I made a companion tray for Sally using mesquite burl for the floor, quarter sawed ash for the rails and mesquite for the handles. I like the brown color and very straight grain of the ash in contrast with the wildness of the burl.
Cut and dressed dove tail joints for tray rails and 1/4″ rabbit for tray edge. Made handles by creating a boot to fit over tray rail and then drilling holes for handle ends and pins. Finished handle slot with jig saw, drum sander and round over router bit. Pre-finished tray bottom and rail interiors before glue up.
Sliced one of the mesquite burl sections into 4 approx 1/4″ slices. Opened as a book match in two directions to get a veneer about 17″ x25″. Glued veneers together and laminated to 1/4″ plywood.
Hung screen door and made handle of mesquite from wood left over from dining table project. Closes quite nicely, with a very pleasant “thunk” and click of ball latch.
Built screen door for house. Screen frames are removable and can replace with glass inserts in the winter. Will be nice to look out onto the front porch and to get a good cross breeze going in the evenings. Grill at bottom intended to keep dog from damaging screen.
Using chainsaw and electric planing tool, I was able to get a couple of reasonably flat sides on the burl half I am working on. From there I got the monster up onto the band saw (fitted with 1″ carbide tipped blade) and squared up two sides. Then I cut into 2″ wide chunks, getting 5 pieces that might yield slabs of 11″ x 14″. Moisture meter registered 51 at the interior of the burl, so I am going to have to dry and cure for several months before I can continue work.
Camping trip this weekend. Drove over Reddington Pass down to the San Pedro and along Cascabel Road to Three Links Road and from there up to the Redfield Canyon Wilderness (about 95 miles total). We camped about 4 miles in from the old Muleshoe Ranch homestead (now Nature Conservancy visitor center) along a dry stream bed surrounded by Sycamore, Oak, Ask and Mesquite trees. On Sunday we hiked to the riparian area at Bass Creek for a day by the stream, napping, hiking and looking at wildlife.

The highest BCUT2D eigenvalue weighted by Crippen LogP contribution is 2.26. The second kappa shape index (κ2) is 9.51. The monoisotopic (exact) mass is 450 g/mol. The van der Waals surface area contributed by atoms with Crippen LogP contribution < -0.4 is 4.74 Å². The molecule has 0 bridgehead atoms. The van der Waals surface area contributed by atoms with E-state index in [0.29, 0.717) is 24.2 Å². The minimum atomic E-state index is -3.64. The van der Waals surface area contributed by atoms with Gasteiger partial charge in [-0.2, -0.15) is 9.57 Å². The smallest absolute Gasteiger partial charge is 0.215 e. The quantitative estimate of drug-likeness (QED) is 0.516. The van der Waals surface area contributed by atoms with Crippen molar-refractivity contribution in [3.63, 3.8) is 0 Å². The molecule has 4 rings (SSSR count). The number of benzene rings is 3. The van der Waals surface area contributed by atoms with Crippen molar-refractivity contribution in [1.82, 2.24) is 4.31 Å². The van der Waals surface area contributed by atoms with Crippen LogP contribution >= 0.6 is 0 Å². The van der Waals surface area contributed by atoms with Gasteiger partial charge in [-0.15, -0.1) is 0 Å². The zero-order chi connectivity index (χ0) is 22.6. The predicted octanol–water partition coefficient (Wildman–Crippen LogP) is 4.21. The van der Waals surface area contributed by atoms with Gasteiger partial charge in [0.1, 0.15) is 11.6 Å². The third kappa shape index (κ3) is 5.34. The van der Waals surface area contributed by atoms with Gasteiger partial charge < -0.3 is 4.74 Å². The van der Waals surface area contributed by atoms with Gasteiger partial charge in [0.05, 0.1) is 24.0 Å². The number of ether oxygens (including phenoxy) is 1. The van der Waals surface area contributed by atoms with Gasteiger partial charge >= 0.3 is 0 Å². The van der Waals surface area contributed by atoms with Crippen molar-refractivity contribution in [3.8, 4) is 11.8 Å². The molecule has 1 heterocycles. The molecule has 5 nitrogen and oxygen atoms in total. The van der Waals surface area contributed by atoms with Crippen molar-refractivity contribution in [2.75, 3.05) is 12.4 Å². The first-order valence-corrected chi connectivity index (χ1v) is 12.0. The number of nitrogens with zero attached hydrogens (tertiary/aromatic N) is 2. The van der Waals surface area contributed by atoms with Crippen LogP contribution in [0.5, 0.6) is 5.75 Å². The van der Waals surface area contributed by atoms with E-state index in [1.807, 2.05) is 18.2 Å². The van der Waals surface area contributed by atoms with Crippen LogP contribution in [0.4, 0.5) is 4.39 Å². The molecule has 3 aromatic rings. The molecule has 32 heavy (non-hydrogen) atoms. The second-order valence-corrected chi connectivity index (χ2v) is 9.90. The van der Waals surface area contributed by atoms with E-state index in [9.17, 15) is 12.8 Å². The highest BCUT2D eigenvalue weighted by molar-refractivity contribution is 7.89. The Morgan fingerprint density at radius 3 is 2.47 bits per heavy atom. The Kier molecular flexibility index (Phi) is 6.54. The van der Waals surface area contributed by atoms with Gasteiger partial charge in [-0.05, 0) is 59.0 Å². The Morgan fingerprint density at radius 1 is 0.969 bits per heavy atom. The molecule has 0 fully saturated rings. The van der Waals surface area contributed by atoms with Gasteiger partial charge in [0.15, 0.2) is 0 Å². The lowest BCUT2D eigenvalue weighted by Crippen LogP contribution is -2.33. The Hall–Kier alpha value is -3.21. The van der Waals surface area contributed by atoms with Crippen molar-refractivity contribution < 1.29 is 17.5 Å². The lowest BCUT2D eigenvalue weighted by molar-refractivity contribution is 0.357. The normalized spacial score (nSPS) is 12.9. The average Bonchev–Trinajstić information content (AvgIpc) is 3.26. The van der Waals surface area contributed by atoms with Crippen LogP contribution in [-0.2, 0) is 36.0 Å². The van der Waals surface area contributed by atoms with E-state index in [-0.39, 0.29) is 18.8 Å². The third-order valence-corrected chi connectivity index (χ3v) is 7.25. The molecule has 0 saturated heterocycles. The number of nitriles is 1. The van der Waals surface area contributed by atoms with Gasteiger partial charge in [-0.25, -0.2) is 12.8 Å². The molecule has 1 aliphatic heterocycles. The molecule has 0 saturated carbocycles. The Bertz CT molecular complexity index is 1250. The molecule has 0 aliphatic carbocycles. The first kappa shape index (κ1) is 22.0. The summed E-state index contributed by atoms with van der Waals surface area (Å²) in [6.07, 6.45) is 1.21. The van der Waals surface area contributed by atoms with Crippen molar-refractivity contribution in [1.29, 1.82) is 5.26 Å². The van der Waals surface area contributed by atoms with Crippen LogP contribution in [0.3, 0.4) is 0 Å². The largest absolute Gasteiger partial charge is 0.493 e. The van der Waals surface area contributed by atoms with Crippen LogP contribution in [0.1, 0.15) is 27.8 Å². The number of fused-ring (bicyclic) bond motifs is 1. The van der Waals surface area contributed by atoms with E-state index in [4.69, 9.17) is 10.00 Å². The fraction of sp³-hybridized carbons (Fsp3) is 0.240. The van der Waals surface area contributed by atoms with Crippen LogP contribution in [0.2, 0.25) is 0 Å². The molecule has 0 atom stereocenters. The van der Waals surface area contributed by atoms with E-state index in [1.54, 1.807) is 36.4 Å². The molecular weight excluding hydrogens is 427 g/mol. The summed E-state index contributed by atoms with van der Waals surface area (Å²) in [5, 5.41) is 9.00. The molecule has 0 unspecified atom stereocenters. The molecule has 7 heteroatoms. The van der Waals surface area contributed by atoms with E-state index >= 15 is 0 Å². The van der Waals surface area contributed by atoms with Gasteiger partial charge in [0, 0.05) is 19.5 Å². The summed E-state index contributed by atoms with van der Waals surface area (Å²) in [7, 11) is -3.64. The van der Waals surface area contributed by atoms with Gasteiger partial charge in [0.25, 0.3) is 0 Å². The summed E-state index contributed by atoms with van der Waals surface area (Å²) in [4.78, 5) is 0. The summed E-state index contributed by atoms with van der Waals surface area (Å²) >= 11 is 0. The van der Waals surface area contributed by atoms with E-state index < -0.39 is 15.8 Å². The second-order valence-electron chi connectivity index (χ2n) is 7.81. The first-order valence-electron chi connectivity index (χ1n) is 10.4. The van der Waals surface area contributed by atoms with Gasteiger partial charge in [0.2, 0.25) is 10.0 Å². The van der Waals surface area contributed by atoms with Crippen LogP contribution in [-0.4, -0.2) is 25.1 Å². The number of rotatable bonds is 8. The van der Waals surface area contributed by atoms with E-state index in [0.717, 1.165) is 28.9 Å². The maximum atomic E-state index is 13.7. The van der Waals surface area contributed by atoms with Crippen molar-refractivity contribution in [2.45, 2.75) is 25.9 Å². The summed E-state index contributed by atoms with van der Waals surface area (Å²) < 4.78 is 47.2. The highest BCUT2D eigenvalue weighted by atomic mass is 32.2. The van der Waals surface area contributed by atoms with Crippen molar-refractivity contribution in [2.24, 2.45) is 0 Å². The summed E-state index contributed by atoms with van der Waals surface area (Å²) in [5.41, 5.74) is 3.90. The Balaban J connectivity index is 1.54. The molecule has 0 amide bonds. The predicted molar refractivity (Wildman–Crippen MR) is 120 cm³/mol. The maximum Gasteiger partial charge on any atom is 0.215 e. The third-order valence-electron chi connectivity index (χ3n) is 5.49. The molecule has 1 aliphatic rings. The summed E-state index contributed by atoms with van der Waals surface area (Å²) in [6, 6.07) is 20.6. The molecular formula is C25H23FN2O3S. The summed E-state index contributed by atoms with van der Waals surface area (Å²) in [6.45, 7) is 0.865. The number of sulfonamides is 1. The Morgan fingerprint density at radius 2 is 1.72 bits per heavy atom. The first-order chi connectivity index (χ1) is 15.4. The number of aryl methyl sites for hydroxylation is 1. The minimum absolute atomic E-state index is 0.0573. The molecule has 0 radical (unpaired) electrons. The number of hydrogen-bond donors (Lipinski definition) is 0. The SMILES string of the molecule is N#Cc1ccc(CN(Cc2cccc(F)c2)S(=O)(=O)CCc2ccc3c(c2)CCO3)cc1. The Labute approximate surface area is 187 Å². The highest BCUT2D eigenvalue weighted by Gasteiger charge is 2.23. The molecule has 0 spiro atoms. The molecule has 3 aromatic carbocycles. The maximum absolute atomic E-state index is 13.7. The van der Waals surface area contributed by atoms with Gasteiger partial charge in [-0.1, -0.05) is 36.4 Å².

Photos from upper left to lower right:
- High on Reddington Pass looking SE towards Mica Mountain
- View down into the San Pedro coming off Reddington
- Cottonwoods along the San Pedro River
- Entrance to Warbonnet Ranch where I worked as a teenager
- Our campsite under a big oak tree
- Sally having a nap along the river
- Riparian scene on the Bass River
- Some unusual rock formations
- A Gila Monster, very rarely seen
Attacking with two newly sharpened chainsaw blades, was able to saw the burl in half today and was amazed at how solid it was on the inside; no cavities, worms or other inclusions. There is a lot of evidence of burling and some great colors are present. We put a moisture meter on the word and its reading very high so that’s not so good, but its so hard and stable I don’t expect too much movement. Pondered next cuts to make to extract best material, need one flat side to act as base while pushing material thru band saw (which takes 12″ maximum cut height). Got the base cut, but ran out of both energy and sharp chainsaw blades before 2nd cut was made. So, result for today: Burl 1, Man 1.
Getting started today on processing the whopper mesquite burl I bought many months ago. Decided on a plan of attack reminding myself that there really is no “wrong” answer on how to crack this thing open. Tried to pick a bisect line to avoid going directly thru any trunk or root stems. Today’s result: Burl 1, Man 0. Dulled both my chain saw blades before halfway thru the bisect. Getting better blades and sharpening file and living to fight another day.